Chapter 2
NACA wing

An additional feature of the 2D capabilities of NekMesh is to generate meshes of NACA wings without the need for a CAD file. By listing the CADFile parameter as a 4 digit NACA code in the .mcf, NekMesh will generate the NACA wing. Additional parameters about the domain are required, that define the minimum and maximum x- and y-coordinates for the grid and the angle of attack of the wing:

1   <P PARAM="Xmin" VALUE="-1.0" /> 
2   <P PARAM="Ymin" VALUE="-1.0" /> 
3   <P PARAM="Xmax" VALUE="3.0" /> 
4   <P PARAM="Ymax" VALUE="1.0" /> 
5   <P PARAM="AOA" VALUE="15.0" />

The mesh we make is for a simple NACA 6412 profile in a rectangular domain.

Task: 2.1 Create a triangular mesh according to the .mcf provided in the tutorial folder. To make this mesh, run the command

$NEK/NekMesh naca.mcf naca.xml

More details about the generation process can be seen by enabling the verbose command line option -v:

$NEK/NekMesh -v naca.mcf naca.xml

This will produce a Nektar++ mesh, which we now need to visualise.

Task: 2.2 Visualise the mesh using FieldConvert. For Tecplot output for visualisation in VisIt, run the command

$NEK/FieldConvert naca.xml naca.dat

or, for VTK output, for visualisation in ParaView or VisIt, run the command

$NEK/FieldConvert naca.xml naca.vtu

As these meshes are converted to a linear mesh, since this is what the visualisation software supports, the curved elements can look quite faceted. To counteract this, we can add an optional -nX command line option to FieldConvert, which increases the number of subdivisions used to view the elements through interpolation.

Task: 2.3 Run the command

$NEK/FieldConvert -n 8 naca.xml naca.vtu

and visualise the output, which should now look far smoother around the aerofoil’s leading edge and give a better visualisation of the high-order elements.

The .mcf has already been configured for the generation of a sufficiently fine mesh. Among others, it includes a boundary layer mesh as well as a refinement region in the wake of the aerofoil. We can now try to run some simulations on this mesh. A session file session_naca.xml for the aerofoil mesh is provided, which will execute a low Reynolds number incompressible simulation. The resulting flow field should look like in Fig. 2.1.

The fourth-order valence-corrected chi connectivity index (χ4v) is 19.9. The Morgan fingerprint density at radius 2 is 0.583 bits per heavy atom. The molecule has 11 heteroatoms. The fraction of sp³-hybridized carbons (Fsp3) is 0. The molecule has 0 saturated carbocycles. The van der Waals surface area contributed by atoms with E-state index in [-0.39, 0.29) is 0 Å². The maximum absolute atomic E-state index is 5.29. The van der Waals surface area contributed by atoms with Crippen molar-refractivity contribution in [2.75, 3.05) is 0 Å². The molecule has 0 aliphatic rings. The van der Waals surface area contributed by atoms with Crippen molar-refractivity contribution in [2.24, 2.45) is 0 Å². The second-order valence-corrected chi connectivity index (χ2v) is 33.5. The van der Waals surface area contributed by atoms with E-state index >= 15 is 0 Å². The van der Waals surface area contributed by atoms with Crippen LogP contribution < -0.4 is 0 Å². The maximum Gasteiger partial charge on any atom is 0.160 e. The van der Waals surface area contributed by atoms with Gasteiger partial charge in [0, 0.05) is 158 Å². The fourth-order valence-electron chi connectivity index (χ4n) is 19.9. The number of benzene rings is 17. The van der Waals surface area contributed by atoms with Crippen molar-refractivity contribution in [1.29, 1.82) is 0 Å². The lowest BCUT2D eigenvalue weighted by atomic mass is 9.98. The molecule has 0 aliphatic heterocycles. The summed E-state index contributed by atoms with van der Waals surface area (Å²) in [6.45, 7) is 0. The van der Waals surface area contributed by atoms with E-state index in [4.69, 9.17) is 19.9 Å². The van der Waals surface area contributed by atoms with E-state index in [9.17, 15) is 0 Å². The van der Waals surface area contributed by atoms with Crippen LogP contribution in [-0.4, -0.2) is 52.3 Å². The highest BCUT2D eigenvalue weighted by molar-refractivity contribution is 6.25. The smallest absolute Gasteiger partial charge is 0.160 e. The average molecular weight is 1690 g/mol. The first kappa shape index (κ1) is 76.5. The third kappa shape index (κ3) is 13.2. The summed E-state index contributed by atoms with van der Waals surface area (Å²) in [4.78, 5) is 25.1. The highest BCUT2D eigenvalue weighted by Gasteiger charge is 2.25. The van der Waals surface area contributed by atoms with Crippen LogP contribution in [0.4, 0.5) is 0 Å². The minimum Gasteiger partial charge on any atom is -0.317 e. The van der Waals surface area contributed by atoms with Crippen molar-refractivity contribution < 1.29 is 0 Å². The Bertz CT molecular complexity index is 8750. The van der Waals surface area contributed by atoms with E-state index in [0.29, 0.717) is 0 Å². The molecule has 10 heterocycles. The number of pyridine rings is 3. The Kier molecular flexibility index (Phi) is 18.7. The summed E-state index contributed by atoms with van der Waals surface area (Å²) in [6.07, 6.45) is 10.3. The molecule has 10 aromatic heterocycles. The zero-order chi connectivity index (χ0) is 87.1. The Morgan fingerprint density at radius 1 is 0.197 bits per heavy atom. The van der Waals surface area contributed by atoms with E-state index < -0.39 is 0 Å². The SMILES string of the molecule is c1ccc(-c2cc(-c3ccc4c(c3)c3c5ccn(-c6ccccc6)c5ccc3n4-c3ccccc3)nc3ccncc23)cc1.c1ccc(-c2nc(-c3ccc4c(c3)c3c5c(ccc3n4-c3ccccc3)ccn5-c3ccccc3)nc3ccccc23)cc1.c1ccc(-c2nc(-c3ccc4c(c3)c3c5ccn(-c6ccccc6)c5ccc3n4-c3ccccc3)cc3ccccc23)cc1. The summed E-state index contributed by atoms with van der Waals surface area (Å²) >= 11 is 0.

Task: 2.4 Execute the solver with

$NEK/IncNavierStokesSolver naca.xml session_naca.xml

Process the final flow field visualisation with

$NEK/FieldConvert naca.xml naca.fld naca.vtu

and visualise the results.


Figure 2.1: Visualisation of streamwise velocity field at t = 2.5.

It is possible to visualise the unsteady flow by getting the solver to write checkpoint files every certain number of timesteps. The output frequency is controlled by the parameter

1 <P> IO_CheckSteps = 50 </P>

Task: 2.5 Rerun the solver with the checkpoint I/O turned on, by enabling the parameter in the parameters tag in the session file. Re-run the solver with

$NEK/IncNavierStokesSolver naca.xml session_naca.xml

Finally, process these checkpoint files for visualisation by using the command

for i in {0..100}; do $NEK/FieldConvert naca.xml naca_${i}.chk naca_${i}.vtu; done

Note that this is a bash command – if you use an alternative shell, such as tcsh, you may need to alter this syntax. Load the files into your visualiser as a group, and use the frame functions to view the flow as an unsteady animation.

Following these first 2 tutorials on two-dimensional high-order mesh generation using NekMesh, the reader should now be able to modify the mesh configuration file according to their needs.

Task: 2.6 Change the mesh and solver parameters to produce different meshes and flow results, so that the wake can be captured accurately.